This World Hospice and Palliative Care Day, the importance of appreciating palliative care volunteers was highlighted as a core value for every person to have access to palliative care services under Universal Health Coverage. Here, Huyaam Samuels, 21 years old, shares her experience as a pediatric palliative care volunteer after she herself has benefitted from the volunteer service of others to manage chronic pain.
Volunteering within the palliative care field at a paediatric organisation, namely Paedspal, has been a joy and something very dear to me. Before my health started going in the opposite direction, I strongly wanted to pursue becoming a paediatrician. However, life and medical circumstances got in the way and I pursued something else, that suited me and my health.
My paediatric pain specialist at the time, Dr Michelle Meiring – was a fantastic mentor to learn from. She sort-of roped me in here and there, and slowly but surely – I started feeling more passionate about serving children and thought: ‘this is something I could do’.
Volunteering, I have seen a lot of things that I never knew existed or even thought was possible. It is a really self-satisfying and self-rewarding passion. It is in those few moments of having the child give a tiny smile, a laugh or make you some play dough food.
There has been so much I have learned from the parents, their siblings or even carers whilst having conversations with them here and there. You learn that there is so much people are going through and so many difficulties, and here I am complaining over a headache?
It is support or kind words from a random stranger that might keep them or even yourself, going for a while. All of these factors kept me motivated, aside from knowing personally how detrimental struggling with health issues can be.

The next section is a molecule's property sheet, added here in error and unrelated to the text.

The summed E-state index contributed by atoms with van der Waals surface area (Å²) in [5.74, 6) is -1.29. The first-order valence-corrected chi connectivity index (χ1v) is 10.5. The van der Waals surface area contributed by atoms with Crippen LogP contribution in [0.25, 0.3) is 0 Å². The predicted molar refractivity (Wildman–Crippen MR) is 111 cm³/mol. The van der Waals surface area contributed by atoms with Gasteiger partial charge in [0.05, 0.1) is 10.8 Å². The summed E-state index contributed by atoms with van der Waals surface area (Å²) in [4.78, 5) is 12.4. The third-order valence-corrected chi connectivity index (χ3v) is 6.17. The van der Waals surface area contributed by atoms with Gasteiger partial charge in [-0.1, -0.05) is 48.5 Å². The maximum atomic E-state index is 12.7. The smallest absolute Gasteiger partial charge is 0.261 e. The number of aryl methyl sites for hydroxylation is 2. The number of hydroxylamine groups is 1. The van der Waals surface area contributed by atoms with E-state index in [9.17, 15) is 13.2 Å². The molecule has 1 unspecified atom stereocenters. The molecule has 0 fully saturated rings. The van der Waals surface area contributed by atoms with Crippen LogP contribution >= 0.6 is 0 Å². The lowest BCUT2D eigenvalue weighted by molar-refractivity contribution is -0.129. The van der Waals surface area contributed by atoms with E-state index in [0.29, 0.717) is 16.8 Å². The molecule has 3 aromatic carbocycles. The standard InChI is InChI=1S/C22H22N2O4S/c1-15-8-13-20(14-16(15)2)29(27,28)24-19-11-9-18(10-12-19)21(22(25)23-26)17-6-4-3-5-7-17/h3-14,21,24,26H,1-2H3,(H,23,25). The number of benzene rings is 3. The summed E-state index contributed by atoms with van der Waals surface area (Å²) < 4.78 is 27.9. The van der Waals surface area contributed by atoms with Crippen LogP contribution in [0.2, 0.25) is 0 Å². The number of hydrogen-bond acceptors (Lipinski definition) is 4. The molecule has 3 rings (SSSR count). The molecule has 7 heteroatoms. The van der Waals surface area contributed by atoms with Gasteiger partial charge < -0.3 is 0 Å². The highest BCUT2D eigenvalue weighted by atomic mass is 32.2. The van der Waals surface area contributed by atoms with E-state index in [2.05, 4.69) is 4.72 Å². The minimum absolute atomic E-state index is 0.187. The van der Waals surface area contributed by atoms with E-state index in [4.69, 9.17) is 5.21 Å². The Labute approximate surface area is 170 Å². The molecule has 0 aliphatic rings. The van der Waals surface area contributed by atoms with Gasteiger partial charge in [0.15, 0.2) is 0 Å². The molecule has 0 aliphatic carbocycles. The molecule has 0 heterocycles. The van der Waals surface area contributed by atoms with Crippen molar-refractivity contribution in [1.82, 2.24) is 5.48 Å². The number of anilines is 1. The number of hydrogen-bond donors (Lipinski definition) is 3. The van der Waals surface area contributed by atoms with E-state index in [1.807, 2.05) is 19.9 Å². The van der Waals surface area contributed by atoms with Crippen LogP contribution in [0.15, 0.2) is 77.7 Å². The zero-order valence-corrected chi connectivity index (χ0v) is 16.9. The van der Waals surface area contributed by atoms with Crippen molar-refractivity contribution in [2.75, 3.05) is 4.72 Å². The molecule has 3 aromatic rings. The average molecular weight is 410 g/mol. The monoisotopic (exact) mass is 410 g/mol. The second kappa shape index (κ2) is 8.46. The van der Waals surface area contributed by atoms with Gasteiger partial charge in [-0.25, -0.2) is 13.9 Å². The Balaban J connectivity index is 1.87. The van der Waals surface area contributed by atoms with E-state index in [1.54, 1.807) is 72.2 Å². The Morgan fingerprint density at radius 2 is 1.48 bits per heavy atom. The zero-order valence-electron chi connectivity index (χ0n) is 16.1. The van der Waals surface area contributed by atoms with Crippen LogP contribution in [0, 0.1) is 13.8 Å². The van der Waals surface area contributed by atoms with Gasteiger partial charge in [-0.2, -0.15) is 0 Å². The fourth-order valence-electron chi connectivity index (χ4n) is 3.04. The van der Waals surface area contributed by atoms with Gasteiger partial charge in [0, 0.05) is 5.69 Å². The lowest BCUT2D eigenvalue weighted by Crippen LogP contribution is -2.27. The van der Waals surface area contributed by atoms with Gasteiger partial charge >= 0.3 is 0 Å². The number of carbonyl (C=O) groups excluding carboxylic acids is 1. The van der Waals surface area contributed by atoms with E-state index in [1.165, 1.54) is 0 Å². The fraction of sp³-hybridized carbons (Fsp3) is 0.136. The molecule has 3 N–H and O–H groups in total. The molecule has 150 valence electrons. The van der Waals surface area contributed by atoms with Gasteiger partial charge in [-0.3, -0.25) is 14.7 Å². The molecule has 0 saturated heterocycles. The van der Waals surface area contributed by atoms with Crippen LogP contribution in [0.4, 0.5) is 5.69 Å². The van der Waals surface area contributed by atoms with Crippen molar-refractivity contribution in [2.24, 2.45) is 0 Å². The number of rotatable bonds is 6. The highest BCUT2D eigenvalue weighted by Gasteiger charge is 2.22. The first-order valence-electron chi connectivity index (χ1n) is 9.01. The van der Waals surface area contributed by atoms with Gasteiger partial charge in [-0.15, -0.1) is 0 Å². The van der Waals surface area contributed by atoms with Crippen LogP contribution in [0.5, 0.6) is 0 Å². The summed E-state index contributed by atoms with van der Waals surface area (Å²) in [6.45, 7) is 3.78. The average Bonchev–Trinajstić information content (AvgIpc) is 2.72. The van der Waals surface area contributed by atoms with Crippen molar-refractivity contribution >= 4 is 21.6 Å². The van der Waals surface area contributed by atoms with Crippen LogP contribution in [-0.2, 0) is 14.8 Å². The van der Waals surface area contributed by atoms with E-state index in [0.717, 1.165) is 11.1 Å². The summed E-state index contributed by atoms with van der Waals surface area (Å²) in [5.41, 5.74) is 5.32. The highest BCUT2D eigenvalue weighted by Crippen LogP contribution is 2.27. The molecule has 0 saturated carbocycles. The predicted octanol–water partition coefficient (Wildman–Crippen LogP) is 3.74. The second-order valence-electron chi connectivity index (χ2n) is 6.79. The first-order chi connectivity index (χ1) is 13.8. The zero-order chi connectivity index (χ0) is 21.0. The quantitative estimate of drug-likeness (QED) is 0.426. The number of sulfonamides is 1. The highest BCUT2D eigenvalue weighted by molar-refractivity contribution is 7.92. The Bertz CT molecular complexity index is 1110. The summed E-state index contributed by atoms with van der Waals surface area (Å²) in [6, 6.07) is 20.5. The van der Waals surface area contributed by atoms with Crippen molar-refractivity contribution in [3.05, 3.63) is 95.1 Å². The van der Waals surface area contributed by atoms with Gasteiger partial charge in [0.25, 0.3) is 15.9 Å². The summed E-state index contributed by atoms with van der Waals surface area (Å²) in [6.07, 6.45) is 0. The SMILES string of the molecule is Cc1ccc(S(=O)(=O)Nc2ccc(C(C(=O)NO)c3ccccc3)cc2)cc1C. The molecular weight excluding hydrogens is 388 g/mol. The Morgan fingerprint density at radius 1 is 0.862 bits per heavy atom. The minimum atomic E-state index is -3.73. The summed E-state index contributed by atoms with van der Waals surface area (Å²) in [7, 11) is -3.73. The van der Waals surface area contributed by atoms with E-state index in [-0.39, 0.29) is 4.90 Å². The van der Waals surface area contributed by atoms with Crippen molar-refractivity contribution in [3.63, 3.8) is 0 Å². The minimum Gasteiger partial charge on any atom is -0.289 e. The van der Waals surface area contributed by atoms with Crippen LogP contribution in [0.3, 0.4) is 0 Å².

As a patient, you want to come to see your palliative care team members but also not deal with them in some ways. Instead, as a patient I recall looking forward to meeting the random new volunteer.
Volunteers play an important role in palliative care organisations. It is that moment of meeting a new parent or child, speaking to them and learning their life story, in which one realises – wait, the doctor won’t have time to make them feel at home because they have to prepare to speak to the family and the patient and who knows what news awaits them?
Team members also often don’t have time to play with these children before they see a specialist as they too have to prepare to do a counseling session, aromatherapy session or even an art session.
Volunteering in palliative care, is more than having free time to offer – it’s about humility, humanity and spirituality – all the factors which connect us as human beings, factors which we can relate to regardless of religion, race or what one’s health issue is.
Volunteering is also a good way of spreading awareness of the cause and organisation. This has caused me to strongly advocate for palliative care in whatever way possible locally, and globally.